As we look forward to another Guru Purnima on Tuesday, July 19, may we look also toward what in the wake of the Anusara crisis yoga teacher Sianna Sherman called “accelerated interior learning.” I do not counsel navel–gazing, but the sort of contemplation that leads to right action.

The Considered Kula

As I begin to write, a large salmon-colored moon is rising in the southeastern sky. It is Guru Purnima.

Guru Purnima is referred to in the Indian epic, the Mahabharata and other texts as the day to worship our Guru, especially “Sat Gurus”, those who teach us about the deeper, spiritual lessons in life. It is said to the most auspicious day to be with your Guru. It was originally called Vyasa Purnima, after the sage and author Veda Vyasa, but with th passage of time has been changed to Guru Purnima.

It occurs on the Full Moon day in the Indian month of Ashada (July – August in the Gregorian calendar system). This is the day when our mind (Moon) can most easily “feel” the Guru, and greater imbibe their wisdom.

via Friday’s Full Moon – Guru Purnima and Vedic Astrology | elephant journal.

Today I played Krishna…

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“The Useless Tree” – Chuang Tzu – Inspiration Pointe

From the archives! But first, a case in point:

The Considered Kula

Last week I was making small talk with a student about another class in which I had seen her taking a test. “Social psychology. It’s very practical.” she quipped. I tried not to take this as a comment upon the subject matter I dearly love, namely, that sociology is impractical. Later, however, as the discussion revolved around exchange theory, and the possible advantage of doing someone a favor, she suggested that social psych had ready the concept of equity. They really aren’t the same because in equity theory, relationships seek balance, but in exchange theory, doing someone a favor creates an imbalance of power, which establishes reciprocity.

I don’t fault the student here, but rather, the whole context in which we operate, one in which the views and findings of sociology are undervalued, especially as impractical, particularly by psychology. It reminds me of Thomas Merton’s interpretation of Chuang Tzu’s parable…

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Yoga philosophy, race, and ‘colorblindness’ — Tantrik Studies

Chris Wallis (Hareesh) provides an insightful and challenging reflection on yoga philosophy and the Black Lives Matter movement that is worth a full read. But here for me is an especially powerful core to his reflection.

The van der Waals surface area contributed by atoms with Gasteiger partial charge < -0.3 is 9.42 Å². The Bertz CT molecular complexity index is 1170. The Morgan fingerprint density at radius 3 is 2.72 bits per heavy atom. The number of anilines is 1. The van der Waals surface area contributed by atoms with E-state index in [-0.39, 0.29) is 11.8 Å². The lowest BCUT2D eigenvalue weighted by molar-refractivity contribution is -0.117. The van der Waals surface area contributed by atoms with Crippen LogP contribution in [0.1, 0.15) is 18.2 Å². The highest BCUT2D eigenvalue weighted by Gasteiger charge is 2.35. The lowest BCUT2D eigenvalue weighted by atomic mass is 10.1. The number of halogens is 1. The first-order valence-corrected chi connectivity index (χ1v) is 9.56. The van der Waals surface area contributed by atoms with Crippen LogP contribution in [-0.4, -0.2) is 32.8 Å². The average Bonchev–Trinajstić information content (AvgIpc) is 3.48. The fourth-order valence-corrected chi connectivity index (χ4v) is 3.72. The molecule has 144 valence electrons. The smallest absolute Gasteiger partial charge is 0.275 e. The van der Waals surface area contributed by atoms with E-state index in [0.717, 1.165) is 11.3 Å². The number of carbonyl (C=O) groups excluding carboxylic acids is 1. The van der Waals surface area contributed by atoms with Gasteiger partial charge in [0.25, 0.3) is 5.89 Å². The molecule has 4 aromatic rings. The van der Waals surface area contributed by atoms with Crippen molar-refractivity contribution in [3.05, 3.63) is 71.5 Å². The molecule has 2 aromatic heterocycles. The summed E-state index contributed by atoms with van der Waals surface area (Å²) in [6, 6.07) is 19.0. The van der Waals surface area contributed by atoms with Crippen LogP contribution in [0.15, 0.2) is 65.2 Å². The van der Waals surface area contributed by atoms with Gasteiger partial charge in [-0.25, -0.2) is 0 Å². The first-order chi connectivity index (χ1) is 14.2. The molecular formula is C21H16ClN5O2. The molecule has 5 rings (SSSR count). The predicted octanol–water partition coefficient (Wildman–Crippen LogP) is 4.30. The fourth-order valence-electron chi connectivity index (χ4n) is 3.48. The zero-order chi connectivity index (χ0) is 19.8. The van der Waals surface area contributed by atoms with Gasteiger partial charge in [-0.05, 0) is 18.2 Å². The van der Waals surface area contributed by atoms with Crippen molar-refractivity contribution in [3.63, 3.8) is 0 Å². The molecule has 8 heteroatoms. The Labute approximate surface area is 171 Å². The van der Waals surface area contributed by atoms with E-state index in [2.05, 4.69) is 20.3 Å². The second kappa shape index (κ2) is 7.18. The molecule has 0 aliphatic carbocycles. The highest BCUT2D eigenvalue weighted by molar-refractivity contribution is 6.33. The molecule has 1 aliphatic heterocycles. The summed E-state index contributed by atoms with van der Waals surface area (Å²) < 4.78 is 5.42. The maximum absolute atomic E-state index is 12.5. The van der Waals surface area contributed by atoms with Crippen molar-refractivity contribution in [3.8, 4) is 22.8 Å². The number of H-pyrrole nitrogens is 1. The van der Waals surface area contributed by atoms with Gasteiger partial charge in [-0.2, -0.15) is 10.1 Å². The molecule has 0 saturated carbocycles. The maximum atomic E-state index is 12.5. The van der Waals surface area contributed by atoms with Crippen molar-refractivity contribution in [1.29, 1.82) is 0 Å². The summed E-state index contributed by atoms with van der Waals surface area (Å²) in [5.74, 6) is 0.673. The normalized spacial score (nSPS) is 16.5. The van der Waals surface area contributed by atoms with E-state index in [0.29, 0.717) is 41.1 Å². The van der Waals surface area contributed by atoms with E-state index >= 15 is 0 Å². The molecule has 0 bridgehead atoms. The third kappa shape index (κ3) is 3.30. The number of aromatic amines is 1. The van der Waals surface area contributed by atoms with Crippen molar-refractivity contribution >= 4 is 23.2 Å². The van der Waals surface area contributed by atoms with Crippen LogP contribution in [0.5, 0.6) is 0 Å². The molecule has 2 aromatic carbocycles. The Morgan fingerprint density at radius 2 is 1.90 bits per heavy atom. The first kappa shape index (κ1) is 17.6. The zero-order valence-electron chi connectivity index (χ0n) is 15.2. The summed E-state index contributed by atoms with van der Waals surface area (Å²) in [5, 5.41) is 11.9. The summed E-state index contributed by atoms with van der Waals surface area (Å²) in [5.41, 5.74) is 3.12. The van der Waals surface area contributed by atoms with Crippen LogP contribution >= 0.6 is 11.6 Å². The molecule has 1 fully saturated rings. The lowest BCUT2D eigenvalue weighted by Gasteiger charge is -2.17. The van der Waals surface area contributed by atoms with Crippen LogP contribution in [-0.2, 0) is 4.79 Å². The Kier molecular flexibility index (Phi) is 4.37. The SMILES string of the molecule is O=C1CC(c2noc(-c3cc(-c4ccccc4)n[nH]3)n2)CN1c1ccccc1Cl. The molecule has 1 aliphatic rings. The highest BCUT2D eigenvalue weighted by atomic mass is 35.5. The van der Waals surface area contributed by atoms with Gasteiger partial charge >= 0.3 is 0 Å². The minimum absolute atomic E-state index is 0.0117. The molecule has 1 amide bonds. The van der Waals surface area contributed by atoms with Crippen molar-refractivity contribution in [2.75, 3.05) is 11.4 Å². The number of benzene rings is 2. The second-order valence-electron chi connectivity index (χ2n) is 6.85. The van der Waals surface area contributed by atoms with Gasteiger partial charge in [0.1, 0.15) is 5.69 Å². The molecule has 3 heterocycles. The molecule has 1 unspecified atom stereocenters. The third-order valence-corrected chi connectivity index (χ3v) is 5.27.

[B]efore I try to give anyone a teaching about their innermost Spirit—that within them which is unborn and undying—I had better be ready to see and accept and love the pain of their embodiment.

via Yoga philosophy, race, and ‘colorblindness’ — Tantrik Studies

I especially love its consonance with what I teach about race in Introduction to Sociology, namely that while race is a social construct, it is one with consequences.

[T]hough the reasons we might give for systemic racism are of course mental constructs that we can argue about, the pain suffered by people of color in connection with systemic racism is real, not a story, and it needs to be compassionately witnessed before it can be transcended. [emphasis in original]

I also like how the piece opens with brutal honesty about how his earlier attempts to reconcile yoga philosophy and the challenge of a personal experience of racism had caused another pain and cost him a friendship.

Lastly, he laments that the path of embodiment and awakening has in our culture been reserved for the privileged, and how this was not the original intent of these teachings, which are supposed to be open to all.

In general, Wallis’s work on illuminating Tantra, locating modern postural yoga within Tantric philosophy, and bringing esoteric traditions to modern audiences is of great service to the yoga community. This effort to grapple with a compelling issue of contemporary concern simply enhances his offerings.


When Pema Chödrön and others have begun to break silence on contemporary political issues, we see a sort of “mindfulness rising,” a movement away from what Quakers encountered within their own tradition as “quietism.” When Eastern spiritual traditions as they have taken root in the US take stands on political issues, I think we see their maturity. This hearkens also to Roshi Glassman’s Instructions to the Cook, and various writings by Thich Nhat Hahn, like Love in Action, on “engaged Buddhism”in Vietnam and elsewhere. But is this really new? As Stefanie Syman indicates in The Subtle Body: The Story of Yoga in America, Ralph Waldo Emerson was first to introduce the Bhagavad Gita in the US, and Henry David Thoreau, whose essay on the duty of civil disobedience inspired Gandhi, King and others, may have been trying to practice yoga at Walden Pond.

In taking a nondual approach to embodiment and enlightenment, we see the fundamental unity of liberation of personality and community. This is one of the things this blog was supposed to be about. I keep promising a more systematic treatment of this, and current events keep telling me it’s high time.